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A new focus on productivity for the McKinsey Center for Government

From left to right at the spring meeting of the International Monetary Fund and World Bank in Washington DC: moderator Raj Kumar, editor-in-chief of Devex; William Morneau, minister of finance of Canada; Bjarne Corydon, director of McKinsey Center for Government and former minister of finance of Denmark; Elaine Kamarck, founding director of Center for Effective Public Management, Brookings Institution; Luis Alberto Moreno, president of Inter-American Development Bank; Jim Brumby, director of Public Service and Performance of The World Bank.

– This weekend, thousands of government officials, economic experts, and policy makers from all across the world gathered in Washington DC for the annual spring meeting of the International Monetary Fund and World Bank. Economic development, effective aid, security, and innovation were on the agenda. As part of the event, we hosted a panel discussion with participants representing Denmark, Canada, the US, Latin America, and developing nations to introduce our new report Government productivity: Unlocking the $3.5 trillion opportunity.

Government delivery as a topic has gained significant traction in recent years. “As citizens have grown accustomed to the private sector’s rapid pace of innovation, they expect similar efficiencies and types of service experiences from the public sector. Governments are struggling to keep up,” explains Andrea Berchowitz, an associate partner in the Public Sector Practice and codirector of the report. Having worked extensively in economic development in South Africa, Ethiopia, and Kenya, Andrea brought a unique emerging-markets perspective to the development of the research.

“The private sector benefits from two important aspects that the public sector does not—the diffusion of best practices by multinational corporations and the forces of competition,” says Richard Dobbs, senior partner at the McKinsey Center for Government. “As such, there has been no easy mechanism for governments to see what great—or not so great—looks like.” Prior to his role within the Center for Government, Richard led the McKinsey Global Institute (MGI) for 7 years—McKinsey’s business and economics research arm, which has focused on productivity as a topic since the early 1990s. “I spent years studying long-term growth and became increasingly worried about how governments can keep up with growing citizen demands,” adds Richard.

Given this need for greater transparency across countries, the McKinsey Center for Government—a hub for research and collaboration within the Public Sector Practice—has been relaunched, with a new focus on government productivity. “It’s time to raise government productivity on the agenda, as we see governments struggling more to work against social trends like an aging population and economic inequality,” adds Richard. “They face big challenges, and part of that is due to their tenuous fiscal position.”

“We felt that we could leverage a lot of our existing knowledge and studies with governments and sectors from all across the world—with a lens on productivity,” recalls Tera Allas, a visiting fellow at MGI, former chief economist in a number of UK government departments, and former associate partner in the McKinsey London office. Research began in 2016, with a cross-sector and cross-geography team of Tera, Andrea, and Bjarne Corydon, director for the McKinsey Center for Government and former minister of finance of Denmark. Bjarne spent nearly 2 decades developing programs to digitize government processes to enhance services, save money, and improve citizens’ quality of life. “You really need the right technical tools in place to see successful reform happen,” says Bjarne. “That’s something the Center for Government is focused on—using technology and digitization, like analytics, to help governments adopt best practices.”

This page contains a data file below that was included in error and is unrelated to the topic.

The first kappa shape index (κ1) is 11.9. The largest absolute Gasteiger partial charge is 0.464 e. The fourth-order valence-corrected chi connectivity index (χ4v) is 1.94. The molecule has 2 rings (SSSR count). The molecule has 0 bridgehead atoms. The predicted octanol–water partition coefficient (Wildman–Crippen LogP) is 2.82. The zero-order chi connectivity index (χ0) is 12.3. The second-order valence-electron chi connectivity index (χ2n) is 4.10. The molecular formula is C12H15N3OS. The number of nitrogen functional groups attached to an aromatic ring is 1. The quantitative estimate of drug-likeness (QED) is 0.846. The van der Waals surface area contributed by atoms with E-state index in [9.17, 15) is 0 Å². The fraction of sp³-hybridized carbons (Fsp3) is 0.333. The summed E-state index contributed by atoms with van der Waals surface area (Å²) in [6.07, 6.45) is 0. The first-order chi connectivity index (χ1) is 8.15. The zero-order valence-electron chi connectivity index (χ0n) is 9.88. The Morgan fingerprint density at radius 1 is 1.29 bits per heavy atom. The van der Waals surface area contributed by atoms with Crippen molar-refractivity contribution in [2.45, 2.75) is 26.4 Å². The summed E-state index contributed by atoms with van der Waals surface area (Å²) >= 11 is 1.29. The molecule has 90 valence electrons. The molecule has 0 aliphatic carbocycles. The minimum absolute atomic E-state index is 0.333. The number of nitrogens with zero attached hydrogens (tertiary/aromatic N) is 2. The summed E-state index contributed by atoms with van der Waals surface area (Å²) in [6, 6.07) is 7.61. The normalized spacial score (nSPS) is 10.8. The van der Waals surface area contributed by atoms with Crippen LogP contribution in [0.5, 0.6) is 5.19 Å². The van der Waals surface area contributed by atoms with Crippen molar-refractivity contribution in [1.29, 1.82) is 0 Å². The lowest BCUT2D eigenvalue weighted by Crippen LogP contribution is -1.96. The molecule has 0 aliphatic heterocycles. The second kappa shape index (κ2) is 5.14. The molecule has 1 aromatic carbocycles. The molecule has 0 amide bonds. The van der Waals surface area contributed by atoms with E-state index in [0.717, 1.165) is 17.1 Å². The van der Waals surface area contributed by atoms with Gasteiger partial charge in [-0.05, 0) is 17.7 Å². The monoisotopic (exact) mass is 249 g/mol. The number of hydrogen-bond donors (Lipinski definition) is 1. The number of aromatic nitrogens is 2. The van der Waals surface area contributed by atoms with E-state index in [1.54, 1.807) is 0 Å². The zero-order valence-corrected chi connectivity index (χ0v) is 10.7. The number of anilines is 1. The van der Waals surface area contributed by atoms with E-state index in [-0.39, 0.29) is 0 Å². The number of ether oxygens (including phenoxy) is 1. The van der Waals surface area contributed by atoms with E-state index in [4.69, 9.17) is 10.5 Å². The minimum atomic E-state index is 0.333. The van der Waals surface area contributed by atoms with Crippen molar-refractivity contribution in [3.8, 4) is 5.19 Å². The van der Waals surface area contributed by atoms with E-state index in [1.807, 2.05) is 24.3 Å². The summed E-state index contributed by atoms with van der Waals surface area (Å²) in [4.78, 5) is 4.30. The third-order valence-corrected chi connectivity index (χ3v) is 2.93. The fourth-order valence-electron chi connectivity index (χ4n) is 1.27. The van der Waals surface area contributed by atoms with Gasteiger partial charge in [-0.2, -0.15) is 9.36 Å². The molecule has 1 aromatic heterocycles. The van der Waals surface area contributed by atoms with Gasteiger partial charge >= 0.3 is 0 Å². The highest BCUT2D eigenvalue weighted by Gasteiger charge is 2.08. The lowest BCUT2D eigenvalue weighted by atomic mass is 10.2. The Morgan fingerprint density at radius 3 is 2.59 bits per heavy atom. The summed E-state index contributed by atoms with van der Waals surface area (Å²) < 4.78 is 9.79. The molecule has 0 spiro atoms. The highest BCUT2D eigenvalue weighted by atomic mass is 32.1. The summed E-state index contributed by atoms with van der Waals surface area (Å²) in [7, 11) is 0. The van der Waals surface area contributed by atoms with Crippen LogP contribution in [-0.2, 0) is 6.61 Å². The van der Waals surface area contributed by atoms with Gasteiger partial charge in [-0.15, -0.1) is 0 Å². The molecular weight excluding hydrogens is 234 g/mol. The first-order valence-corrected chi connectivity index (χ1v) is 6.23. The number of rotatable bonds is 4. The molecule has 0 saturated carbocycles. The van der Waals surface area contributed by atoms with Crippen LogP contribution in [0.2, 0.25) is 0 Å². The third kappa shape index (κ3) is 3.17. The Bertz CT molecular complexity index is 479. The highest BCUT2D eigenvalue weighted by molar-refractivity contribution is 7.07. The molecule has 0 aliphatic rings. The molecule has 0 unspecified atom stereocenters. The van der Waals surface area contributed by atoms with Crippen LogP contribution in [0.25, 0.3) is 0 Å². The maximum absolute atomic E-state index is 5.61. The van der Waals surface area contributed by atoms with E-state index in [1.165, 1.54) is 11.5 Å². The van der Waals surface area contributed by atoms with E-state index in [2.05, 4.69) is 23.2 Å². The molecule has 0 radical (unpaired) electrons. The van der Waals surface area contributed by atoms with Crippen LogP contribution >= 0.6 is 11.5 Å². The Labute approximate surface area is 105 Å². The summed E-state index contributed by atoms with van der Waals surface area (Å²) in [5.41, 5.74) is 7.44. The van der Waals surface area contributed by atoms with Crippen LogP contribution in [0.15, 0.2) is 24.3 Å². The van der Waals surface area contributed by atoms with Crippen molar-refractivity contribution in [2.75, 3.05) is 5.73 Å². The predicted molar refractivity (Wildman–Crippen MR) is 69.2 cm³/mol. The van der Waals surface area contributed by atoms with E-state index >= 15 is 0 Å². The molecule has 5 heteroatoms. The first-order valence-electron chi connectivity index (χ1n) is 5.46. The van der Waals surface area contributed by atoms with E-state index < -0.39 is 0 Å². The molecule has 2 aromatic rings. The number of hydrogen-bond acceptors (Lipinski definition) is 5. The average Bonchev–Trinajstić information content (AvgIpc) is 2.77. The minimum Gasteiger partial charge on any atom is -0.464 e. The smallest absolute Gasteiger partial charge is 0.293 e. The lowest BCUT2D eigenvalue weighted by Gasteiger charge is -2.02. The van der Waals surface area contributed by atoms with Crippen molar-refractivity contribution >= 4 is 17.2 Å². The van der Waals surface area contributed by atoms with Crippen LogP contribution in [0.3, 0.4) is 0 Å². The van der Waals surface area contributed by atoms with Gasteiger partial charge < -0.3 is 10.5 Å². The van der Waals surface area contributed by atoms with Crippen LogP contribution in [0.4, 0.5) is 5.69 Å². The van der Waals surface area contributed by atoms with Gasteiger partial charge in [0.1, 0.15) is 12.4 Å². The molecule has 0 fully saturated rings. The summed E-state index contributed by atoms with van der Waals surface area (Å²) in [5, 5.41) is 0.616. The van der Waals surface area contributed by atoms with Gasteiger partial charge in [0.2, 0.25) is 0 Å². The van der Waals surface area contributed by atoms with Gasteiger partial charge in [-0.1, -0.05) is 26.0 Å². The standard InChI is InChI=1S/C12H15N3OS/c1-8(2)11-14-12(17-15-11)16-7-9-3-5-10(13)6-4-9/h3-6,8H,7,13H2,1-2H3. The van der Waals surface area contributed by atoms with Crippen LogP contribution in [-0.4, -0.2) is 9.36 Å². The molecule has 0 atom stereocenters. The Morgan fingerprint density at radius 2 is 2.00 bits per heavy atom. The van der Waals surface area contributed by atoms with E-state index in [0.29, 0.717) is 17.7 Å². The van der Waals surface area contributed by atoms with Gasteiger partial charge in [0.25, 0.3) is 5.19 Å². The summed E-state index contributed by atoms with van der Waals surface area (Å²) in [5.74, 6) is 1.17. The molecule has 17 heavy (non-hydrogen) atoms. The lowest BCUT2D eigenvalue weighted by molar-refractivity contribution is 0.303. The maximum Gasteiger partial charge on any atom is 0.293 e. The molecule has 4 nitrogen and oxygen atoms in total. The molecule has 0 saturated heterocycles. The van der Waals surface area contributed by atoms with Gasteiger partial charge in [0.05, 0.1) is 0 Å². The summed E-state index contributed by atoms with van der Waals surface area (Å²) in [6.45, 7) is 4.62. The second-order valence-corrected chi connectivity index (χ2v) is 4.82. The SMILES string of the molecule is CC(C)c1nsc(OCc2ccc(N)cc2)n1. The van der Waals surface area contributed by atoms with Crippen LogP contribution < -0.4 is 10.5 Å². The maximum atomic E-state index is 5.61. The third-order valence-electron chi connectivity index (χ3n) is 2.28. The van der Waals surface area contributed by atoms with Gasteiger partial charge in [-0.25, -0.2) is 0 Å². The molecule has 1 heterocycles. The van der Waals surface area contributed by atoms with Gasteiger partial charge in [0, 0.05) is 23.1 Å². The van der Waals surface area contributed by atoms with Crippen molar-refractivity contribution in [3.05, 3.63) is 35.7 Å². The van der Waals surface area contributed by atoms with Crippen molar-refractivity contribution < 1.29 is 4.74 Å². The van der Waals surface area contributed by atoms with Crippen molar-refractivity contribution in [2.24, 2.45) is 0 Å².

The objective of the report is to inform governments on country-level productivity and show them how to do more with less. It makes use of a benchmarking tool that looks at 42 countries across tax collection, public safety, transport, education, and healthcare to understand what outcomes (for example, healthy life-expectancy and safe streets) governments get for their expenditure and how they compare to peer countries. It also includes best-in-class examples, such as Denmark increasing its healthy life expectancy by a year and a half while keeping spending per person flat, or the United Kingdom saving $300 million in a year from digitizing 25 basic services, such as voter and motor-vehicle registrations.

The methodology for finding all these case studies? “Tons of primary interviews,” shares Andrea. “We spoke to everyone—public-sector consultants within the firm and current and former civil servants outside the firm. We spoke to mayors, ministers, digital officers, and a range of other people willing to share with us. We wanted to understand how more capabilities like digitization and attracting top talent can be brought into the public sector the way they are in the private sector and how to achieve greater ‘bang for the buck.’” The team also spent months hunting down granular, comparable, and reliable data on government expenditure and outcomes, such as healthy life expectancy, student test scores, teaching quality in universities, the public’s confidence in local police, and road quality.

This data have been incorporated into a proprietary Tableau tool that will also be available to consultants and clients, offering a customized view into a country’s productivity to see how it stacks up against other peer countries. “We plan to use this with senior ministers or other government officials as a conversation opener to understand where their gaps lie,” shares Tera. “The goal is to point them to the right questions, and then we can work together to incorporate best practices.”